By planting a tomato as described below you will ensure that your tomato develops an extensive healthy root system, which will allow it to utilize both water and nutrients in the soil. This will create a stronger plant that will produce more fruit.
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Prepare the Soil
Find a place to grow your tomato. For best results, tomatoes need at least six hours of direct sunlight each day.
Turn your soil; the texture of it should be fine and free of any large clumps of dirt, sticks and rocks. Also, any organic matter that has not decomposed should be removed. If you plan on planting many tomatoes, you may want to use a tiller. If not, simply turning and chopping the dirt with a shovel by hand will be sufficient.
Provide proper nutrients. Depending on the soil you will be using, you may need to add nutrients to your soil. If you have never grown anything in the soil you will plant your tomatoes in, I would suggest having your soil tested and adjusting it accordingly. Calcium is of great importance to tomatoes; it prevents blossom end rot and maintains a proper pH balance in the soil. Tomatoes also need plenty of nitrogen, but not too much. Excess nitrogen will cause your plant to become bushy and produce very few flowers and fruit.
Form a mound. Rake the prepared dirt into a mound about two feet in diameter at the base and level of the top so that it is about six inches higher than the surrounding dirt.
Plant the Tomato
Starting in the center of the mound you have prepared, dig a four inch deep trench outward appoximately three quaters of the length of the tomato plant. The trench should gradually slope downward from the center.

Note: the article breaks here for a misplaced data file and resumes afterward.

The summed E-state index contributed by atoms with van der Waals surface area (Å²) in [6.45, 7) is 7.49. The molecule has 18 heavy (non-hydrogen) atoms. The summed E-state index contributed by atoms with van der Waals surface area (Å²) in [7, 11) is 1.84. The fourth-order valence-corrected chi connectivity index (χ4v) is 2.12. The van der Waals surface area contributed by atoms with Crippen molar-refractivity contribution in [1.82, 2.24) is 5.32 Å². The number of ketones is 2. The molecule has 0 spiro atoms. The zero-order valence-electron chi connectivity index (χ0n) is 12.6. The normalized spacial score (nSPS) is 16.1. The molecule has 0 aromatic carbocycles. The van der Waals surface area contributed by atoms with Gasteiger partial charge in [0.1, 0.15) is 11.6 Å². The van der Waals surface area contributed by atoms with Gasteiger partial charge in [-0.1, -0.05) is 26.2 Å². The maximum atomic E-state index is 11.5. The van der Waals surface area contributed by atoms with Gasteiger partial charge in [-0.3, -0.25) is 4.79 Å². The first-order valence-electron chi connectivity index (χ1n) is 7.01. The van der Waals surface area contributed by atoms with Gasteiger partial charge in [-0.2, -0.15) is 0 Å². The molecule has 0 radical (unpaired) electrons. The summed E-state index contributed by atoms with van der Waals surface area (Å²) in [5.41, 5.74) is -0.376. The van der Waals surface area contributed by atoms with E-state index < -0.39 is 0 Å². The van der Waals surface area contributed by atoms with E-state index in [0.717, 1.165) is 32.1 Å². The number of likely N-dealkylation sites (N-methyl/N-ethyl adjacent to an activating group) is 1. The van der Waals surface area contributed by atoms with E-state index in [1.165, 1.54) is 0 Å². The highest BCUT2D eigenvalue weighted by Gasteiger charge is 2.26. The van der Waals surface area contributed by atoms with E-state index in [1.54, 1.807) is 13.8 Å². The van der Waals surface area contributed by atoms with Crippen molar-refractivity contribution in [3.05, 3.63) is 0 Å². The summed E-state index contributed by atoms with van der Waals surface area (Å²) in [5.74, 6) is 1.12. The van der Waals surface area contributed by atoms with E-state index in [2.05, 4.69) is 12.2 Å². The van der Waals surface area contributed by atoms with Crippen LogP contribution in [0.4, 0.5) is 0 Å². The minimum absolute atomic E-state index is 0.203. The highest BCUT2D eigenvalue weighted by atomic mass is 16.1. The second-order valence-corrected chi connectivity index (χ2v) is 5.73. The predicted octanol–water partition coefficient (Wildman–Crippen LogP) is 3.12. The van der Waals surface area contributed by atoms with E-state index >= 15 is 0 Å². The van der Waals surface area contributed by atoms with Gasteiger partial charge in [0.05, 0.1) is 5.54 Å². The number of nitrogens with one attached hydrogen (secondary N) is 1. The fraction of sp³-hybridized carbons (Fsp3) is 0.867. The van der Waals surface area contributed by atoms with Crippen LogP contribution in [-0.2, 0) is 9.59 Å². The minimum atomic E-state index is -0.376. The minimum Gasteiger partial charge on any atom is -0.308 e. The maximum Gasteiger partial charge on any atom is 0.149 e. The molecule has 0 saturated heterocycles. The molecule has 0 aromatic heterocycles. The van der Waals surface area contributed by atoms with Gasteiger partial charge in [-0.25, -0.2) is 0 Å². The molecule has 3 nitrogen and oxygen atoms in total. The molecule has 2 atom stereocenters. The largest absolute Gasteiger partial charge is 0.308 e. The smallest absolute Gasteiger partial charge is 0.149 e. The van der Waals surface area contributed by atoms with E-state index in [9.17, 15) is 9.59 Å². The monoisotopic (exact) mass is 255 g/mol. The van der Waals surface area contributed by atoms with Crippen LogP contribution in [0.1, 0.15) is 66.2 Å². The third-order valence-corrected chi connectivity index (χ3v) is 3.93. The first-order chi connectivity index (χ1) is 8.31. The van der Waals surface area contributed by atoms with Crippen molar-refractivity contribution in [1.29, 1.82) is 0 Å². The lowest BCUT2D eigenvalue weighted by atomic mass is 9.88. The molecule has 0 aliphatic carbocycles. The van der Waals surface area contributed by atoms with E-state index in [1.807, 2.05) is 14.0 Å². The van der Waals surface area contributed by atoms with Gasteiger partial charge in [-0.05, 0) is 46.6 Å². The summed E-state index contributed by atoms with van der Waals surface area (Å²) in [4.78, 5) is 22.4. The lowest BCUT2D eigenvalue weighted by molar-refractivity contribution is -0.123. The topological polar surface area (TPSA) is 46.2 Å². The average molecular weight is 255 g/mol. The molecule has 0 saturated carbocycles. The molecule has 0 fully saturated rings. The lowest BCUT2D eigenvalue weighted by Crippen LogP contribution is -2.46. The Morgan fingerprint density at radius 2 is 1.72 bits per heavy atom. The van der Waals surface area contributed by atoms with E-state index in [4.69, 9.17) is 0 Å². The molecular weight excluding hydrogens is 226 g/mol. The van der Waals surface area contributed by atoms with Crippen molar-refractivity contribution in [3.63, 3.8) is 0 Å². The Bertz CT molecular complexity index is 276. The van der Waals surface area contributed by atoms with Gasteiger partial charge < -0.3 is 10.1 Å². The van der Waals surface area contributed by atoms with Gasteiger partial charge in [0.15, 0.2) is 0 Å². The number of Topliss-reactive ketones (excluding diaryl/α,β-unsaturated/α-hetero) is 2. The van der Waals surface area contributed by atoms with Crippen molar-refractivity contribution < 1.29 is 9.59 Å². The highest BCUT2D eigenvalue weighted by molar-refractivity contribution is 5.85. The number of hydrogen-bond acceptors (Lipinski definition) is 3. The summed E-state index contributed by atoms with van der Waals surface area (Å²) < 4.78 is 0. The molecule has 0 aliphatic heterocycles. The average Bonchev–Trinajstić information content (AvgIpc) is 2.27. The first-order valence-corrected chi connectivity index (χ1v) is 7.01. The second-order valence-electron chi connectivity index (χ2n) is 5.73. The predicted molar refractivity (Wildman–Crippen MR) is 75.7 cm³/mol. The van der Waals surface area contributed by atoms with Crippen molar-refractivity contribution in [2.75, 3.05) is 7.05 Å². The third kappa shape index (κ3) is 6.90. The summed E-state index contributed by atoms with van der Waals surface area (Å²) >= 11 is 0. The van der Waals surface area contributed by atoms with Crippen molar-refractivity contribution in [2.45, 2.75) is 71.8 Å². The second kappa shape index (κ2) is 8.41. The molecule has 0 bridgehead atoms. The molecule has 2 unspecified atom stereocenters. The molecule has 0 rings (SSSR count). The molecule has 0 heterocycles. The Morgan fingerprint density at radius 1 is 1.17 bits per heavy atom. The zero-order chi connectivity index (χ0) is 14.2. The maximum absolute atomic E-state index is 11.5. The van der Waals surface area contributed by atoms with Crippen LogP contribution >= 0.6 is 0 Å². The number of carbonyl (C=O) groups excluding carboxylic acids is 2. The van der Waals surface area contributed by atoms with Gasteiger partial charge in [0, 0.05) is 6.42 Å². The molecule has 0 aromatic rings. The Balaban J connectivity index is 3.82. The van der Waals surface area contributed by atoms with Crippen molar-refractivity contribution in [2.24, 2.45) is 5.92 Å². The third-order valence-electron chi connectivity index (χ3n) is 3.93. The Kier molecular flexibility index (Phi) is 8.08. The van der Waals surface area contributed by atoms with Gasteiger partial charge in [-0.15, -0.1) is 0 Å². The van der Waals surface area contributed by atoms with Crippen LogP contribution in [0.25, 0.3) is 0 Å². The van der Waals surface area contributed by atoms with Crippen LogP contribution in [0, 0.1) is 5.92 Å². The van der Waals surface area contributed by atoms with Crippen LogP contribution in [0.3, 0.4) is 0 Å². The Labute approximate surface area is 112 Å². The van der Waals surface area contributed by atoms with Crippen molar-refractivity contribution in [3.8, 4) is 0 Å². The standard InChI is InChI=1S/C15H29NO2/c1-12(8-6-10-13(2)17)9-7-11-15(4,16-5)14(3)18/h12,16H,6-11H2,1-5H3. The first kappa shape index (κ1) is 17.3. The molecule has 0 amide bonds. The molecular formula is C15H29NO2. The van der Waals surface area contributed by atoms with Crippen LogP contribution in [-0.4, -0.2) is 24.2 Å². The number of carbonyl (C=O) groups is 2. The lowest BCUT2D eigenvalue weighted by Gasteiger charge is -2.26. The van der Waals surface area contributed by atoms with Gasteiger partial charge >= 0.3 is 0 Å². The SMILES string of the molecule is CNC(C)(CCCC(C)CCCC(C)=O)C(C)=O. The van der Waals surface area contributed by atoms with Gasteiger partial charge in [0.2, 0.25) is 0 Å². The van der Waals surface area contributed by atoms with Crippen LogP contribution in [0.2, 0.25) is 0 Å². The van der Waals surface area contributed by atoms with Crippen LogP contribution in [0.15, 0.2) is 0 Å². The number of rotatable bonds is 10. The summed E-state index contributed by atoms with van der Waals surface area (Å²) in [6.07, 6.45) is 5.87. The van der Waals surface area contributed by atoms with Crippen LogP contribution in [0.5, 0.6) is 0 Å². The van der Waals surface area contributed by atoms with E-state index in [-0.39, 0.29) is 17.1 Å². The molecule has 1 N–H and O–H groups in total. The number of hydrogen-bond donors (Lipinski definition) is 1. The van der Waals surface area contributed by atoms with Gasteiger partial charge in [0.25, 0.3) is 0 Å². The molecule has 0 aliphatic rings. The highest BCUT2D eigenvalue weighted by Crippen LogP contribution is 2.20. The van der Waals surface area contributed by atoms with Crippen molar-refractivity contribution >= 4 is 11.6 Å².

Water the tomato well. This will reduce the shock the tomato will go through while adjusting to its new environment.
With a sharp blade or scissors, carefully remove any limbs on the lower half the of the tomato plant.
Carefully remove the plant from its container. Try not to disturb any of its roots. Lay the bottom three quarters of the tomato in the trench with the top of the tomato sticking out of the center of the mound. Starting with the rootball, cover the tomato with about three inches of dirt. When you reach the top of the plant, carefully bend the stem so that it is pointing straight out of the soil. Pack dirt around it to hold it in place.
Water your tomato. This step is crucial; it will prevent the tomato from going into shock and will cause the tomato to start forming roots on part of the stem that was burried.
On the side of the mound where the stem is not buried, place a stake beside your tomato. To control weeds and help maintian proper moisture in your soil, apply a layer of mulch around the tomato. Once the tomato is about one foot tall, loosely tie it to the stake with jute twine or heavy string.